COEUR D'ALENE, Idaho - A jury on Thursday awarded $6.3 million to a woman and her son who were attacked by Aryan Nations guards outside the white supremacist group's north Idaho headquarters.
The jury found that Aryan Nations leader Richard Butler, the group and its corporate entity, Saphire, Inc., were negligent in the selection, training and supervision of the security guards who assaulted Victoria and Jason Keenan two years ago.
The Keenans' attorney, Morris Dees, had asked the 1st District Court jury to award more than $11 million in punitive damages. Dees, of the Montgomery, Ala.-based Southern Poverty Law Center, has said he sought a penalty sufficient to bankrupt the Aryan Nations.
The 82-year-old Butler spoke briefly outside the courtroom, comparing himself to some biblical figures and also declaring north Idaho a haven for racists.
''You can't stop us,'' Butler told reporters. ''This is nothing. We have planted seeds. Most of north Idaho now is filled with the people who escaped multiculturalism or diversity or whatever you want to call it.''
Jurors set $6 million as a punitive damage award, with $330,000 in compensatory damages to the Keenans, who were chased, shot at and assaulted after they stopped to search for a dropped wallet near the entrance to the Aryan Nations' compound.
Dees said he doesn't intend to allow the Aryans to begin disposing of their assets.
''We intend to enforce this verdict. We intend to take every single asset from the Aryan Nations now and forever. We intend to even take the name 'Aryan Nations' and hopefully, through the judicial process, close that sad chapter in this nation's history,'' Dees told a news conference.
''For too long, the Aryan Nations compound in this county has been a haven for violent racists,'' Dees added. ''I hope this jury verdict will put an end to that.''
Victoria Keenan, 44, spoke briefly, thanking the jury, her lawyers and her family. ''Without them, I don't think I could have done all this,'' she said.
Her son, Jason, 21, called the Southern Poverty Law Center lawyers who took the case pro bono ''my heroes.''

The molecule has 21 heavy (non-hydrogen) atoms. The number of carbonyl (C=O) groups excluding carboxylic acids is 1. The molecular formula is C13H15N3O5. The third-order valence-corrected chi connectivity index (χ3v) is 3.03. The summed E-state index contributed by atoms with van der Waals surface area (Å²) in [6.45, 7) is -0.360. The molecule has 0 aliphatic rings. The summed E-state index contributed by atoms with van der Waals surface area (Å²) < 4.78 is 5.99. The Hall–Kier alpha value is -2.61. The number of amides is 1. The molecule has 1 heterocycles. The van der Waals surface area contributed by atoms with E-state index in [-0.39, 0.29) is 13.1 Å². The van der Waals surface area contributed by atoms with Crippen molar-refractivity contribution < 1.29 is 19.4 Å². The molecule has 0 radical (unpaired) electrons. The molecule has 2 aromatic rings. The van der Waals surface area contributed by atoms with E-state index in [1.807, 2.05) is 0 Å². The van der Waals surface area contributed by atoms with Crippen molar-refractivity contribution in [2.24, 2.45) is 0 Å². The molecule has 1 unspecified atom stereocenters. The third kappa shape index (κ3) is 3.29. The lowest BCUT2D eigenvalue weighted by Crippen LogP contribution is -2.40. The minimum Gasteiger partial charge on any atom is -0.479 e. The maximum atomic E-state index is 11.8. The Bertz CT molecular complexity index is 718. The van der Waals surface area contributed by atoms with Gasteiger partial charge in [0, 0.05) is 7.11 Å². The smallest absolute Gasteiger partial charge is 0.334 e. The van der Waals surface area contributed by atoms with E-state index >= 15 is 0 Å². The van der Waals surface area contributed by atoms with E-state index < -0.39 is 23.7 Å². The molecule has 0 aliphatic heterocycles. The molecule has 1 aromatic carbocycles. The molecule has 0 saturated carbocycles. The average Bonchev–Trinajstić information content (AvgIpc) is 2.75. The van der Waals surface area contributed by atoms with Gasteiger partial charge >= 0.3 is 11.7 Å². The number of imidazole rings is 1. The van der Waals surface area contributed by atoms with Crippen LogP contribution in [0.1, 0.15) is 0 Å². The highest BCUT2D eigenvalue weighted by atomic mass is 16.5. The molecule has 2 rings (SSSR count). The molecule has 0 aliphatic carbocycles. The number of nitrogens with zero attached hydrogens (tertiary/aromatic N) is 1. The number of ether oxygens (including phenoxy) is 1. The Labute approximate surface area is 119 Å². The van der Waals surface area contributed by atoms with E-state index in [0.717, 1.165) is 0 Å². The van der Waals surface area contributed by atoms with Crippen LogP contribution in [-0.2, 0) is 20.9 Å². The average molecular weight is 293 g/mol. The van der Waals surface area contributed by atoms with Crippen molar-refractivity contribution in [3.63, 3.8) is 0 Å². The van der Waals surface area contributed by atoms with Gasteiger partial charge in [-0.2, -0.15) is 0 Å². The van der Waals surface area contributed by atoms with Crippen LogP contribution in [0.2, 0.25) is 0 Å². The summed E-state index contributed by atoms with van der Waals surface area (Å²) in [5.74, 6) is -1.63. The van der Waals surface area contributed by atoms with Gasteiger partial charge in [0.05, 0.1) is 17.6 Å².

Edgar Steele, who represents Butler and the Aryan Nations, said he will move for a new trial. If that fails, he may appeal and may also seek to have the judgment reduced. Butler would have to post a $9 million bond to appeal.
''I consider this area to be one of the last bastions of free speech in America,'' Steele said. ''You can write the epitaph for that now.''
The jury found Butler, the Aryan Nations and Saphire Inc. 90 percent negligent; Butler and the Aryan Nations are liable for $4.8 million of the punitive award. Butler's chief of staff, Michael Teague, was found 10 percent negligent and liable for $600,000.
''We will continue the message of Aryan Nations and the white race as long as we live,'' Teague said after the verdict.
Former guards Jesse Warfield and John Yeager - who are serving prison terms for the assaults on the Keenans - were also found liable for punitive damages. Yeager was assessed $100,000 in punitive damages and Warfield $500,000.
The jury awarded Victoria Keenan $250,000 and Jason Keenan $80,000 in compensatory damages.
Butler tried to distance himself from the actions of Warfield, Yeager and a third former guard, whom he called unpaid volunteers. The third guard remains a fugitive.
Warfield and Yeager, who represented themselves, took responsibility for the attack, saying they mistook a car backfire as gunfire from the Keenans and perceived a threat.
Butler's sect holds that whites are the true children of God, that Jews are the offspring of Satan and that blacks and other minorities are inferior.
His disciples have included some of the most notorious figures in the white supremacist movement, such as Robert Mathews and Buford Furrow. Mathews formed a violent offshoot known as The Order and embarked on a nationwide crime spree before he died in a 1984 shootout and fire involving the FBI. Furrow is awaiting trial in Los Angeles on charges of killing an Asian-American postal carrier and shooting up a Jewish day care center last summer.
In 1987, Dees won a $7 million verdict against a Ku Klux Klan organization over the slaying of a 19-year-old black man in Mobile, Ala., forcing the group to turn over its headquarters building. In 1990, he won $9 million in Portland, Ore., against the White Aryan Resistance in the beating death of a black man by neo-Nazi skinheads.